Tourism officials focus on tech innovations, international market
5 December 2012
SPARKS — Increasing international visitation and taking advantage of technological innovations to increase the number of tourists visiting the state dominated the conversation at the opening day of the lightly attended Governor’s Conference on Tourism on Tuesday.
Nearly every presentation referenced strategies to use technology to do more with less and mining new markets for more visitors — strategies that run parallel to Gov. Brian Sandoval’s economic development program.
Even the Nevada Tourism Commission meeting that preceded the opening of the conference at John Ascuaga’s Nugget was filled with presentations from the state’s newest representatives working in foreign countries to get tourists to visit Nevada.
About 150 people are attending the event, which routinely drew nearly 1,000 people in its pre-recession heyday. While the state’s tourism conferences generally attract more people when they’re in Las Vegas, the 2010 event in Reno — the first one in three years after the stagnant economy forced cancellations in 2008 and 2009 — had more than 200 people present.
Claudia Vecchio, director of the Nevada Department of Cultural Affairs, which oversees the Tourism Commission, said she felt the two-year void of not having the event probably has hurt turnout. She said she expects to appeal to large resort operators to be more supportive next year.
But for those attending, the day was filled with updates on the state of the state’s most important industry.
In his opening address, Sandoval applauded the work of the state’s tourism innovators, listing Ascuaga, Steve Wynn, and Reno’s Carano family among them, and explained how events like Elko’s Cowboy Poetry Gathering have been transformed into a world-renowned attractions.
“And our work, of course, is not yet finished,” Sandoval said. “Nevada will continue to be a nationwide leader in innovation by creating more experiences that enhance the quality of life for Nevadans and the quality of tourist visits. Innovation does not have to be grandiose campaigns and programs. It can be small steps that doing something better, more efficiently and more creatively can make a difference.”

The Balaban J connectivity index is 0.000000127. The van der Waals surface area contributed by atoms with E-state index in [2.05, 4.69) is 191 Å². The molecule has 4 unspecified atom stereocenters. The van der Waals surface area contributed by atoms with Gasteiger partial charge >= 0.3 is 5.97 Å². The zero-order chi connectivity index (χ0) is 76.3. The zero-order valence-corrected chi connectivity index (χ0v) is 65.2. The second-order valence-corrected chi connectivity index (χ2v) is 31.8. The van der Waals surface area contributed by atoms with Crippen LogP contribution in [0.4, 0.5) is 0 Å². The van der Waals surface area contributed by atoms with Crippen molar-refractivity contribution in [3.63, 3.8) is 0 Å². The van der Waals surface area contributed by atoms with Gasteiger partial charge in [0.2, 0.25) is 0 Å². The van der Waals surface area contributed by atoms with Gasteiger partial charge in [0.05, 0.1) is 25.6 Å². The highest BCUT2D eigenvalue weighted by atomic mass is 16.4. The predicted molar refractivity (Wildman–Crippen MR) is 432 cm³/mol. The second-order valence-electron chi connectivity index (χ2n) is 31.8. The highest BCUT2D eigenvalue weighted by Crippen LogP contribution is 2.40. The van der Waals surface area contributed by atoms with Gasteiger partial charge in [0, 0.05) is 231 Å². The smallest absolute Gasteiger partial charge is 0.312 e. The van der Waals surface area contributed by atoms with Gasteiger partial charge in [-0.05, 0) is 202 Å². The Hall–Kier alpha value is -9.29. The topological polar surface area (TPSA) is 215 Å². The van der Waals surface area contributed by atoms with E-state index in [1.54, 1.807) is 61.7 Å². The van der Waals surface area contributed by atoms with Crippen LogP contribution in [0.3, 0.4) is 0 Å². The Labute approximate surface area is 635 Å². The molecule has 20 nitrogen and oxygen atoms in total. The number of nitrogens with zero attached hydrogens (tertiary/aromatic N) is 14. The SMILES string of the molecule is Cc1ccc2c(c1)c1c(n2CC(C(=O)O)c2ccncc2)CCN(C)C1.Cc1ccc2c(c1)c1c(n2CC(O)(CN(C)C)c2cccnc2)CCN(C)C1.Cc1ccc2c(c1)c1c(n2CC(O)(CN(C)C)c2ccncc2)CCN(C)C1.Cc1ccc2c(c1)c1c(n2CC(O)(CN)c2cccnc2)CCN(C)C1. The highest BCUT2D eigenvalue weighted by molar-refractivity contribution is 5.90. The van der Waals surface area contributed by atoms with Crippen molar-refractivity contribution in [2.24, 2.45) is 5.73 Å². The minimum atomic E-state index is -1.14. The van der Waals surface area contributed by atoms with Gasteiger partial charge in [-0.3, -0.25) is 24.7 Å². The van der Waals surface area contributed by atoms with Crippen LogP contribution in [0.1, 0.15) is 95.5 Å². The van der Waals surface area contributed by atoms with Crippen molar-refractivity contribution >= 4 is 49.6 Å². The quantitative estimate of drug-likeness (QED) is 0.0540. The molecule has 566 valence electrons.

Sandoval noted that tourism generates more than $56.5 billion in traveler spending and employs more than 447,000 Nevadans — 30 percent of the state’s work force. The industry accounts for 26 percent of the state’s tax revenue and 12.5 percent of the state’s gross domestic product.
Sandoval also referenced the state’s efforts to establish a brand, a project that has been delayed and is now expected to be unveiled in the spring.
“We talked about this effort at last year’s tourism conference, but we still have a ways to go. But I know you will appreciate and embrace that brand once it’s completed. Good things take time, so please be patient."
Lt. Gov. Brian Krolicki followed up with a summary of the Tourism Commission’s international efforts.
In a strategy shared by the Las Vegas Convention and Visitors Authority, the state pays representatives in prospective markets to sell Nevada as a destination. The state’s representatives in Australia, Brazil, France, South Korea and Mexico are attending the conference and addressed Tuesday morning’s commission meeting.
While the marketers have found niches that will bring visitors to the state’s rural attractions, they acknowledge that Las Vegas is a major draw for foreign tourists.
Zelie Breval, the state’s representative in France, said Death Valley National Park and Nevada’s gateway town of Beatty have strong appeal to her customers.
Benjamin Diaz, the representative in Mexico, has helped position Lake Tahoe to be a stronger attraction for his customers than Aspen and Vail, Colo., according to online surveys. Visits from Brazil have been buoyed by a vast improvement in the visa application process.
Ana Beatriz Di Pietro, who represents the state in Brazil, said improved air service to Las Vegas should expand that market.
South Korea’s Amy Lee and the agencies she works with have created customized tours that will take visitors to Las Vegas, the Grand Canyon, Death Valley and Lake Tahoe in one trip.
Panama-based Copa Airlines now offers one-stop service from several Brazilian cities to Las Vegas through Panama City.
U.S. Travel Association President Roger Dow told the conference that the wait time for visa applications has shrunk from more than 90 days in June 2011 to less than five days in September, thanks to efforts by the U.S. State Department.
Ultimately, Dow said, he hopes Brazil joins Taiwan and South Korea in visa waiver programs that result in citizens not having to apply for a visa to visit the United States. He said he expects approval of new waiver programs for Brazil and Poland to be forthcoming.
The international marketing component also has been enhanced by the development of Brand USA, the nonprofit operation that has begun marketing the United States in foreign countries.
Amir Eylon, vice president of partnership development for Brand USA, said the enactment of the Travel Promotion Act has started to pay off, as the organization has begun distributing ads in countries regarded as “low-hanging fruit.”
The first campaigns were launched in May in Japan, the United Kingdom and Canada using catchy theme music — “Land of Dreams” by Roseanne Cash — and quick-hitting images of destinations and people from across the country to carry the message. A one-minute version of the ad, which has a tagline of “Discover this land, like never before,” is a slice of a music video Cash produced for Brand USA.
Eylon said it’s still too early to quantify the effectiveness of the ads, but anecdotally, he said, the campaign has been a hit overseas and with American tourism leaders who have seen them.
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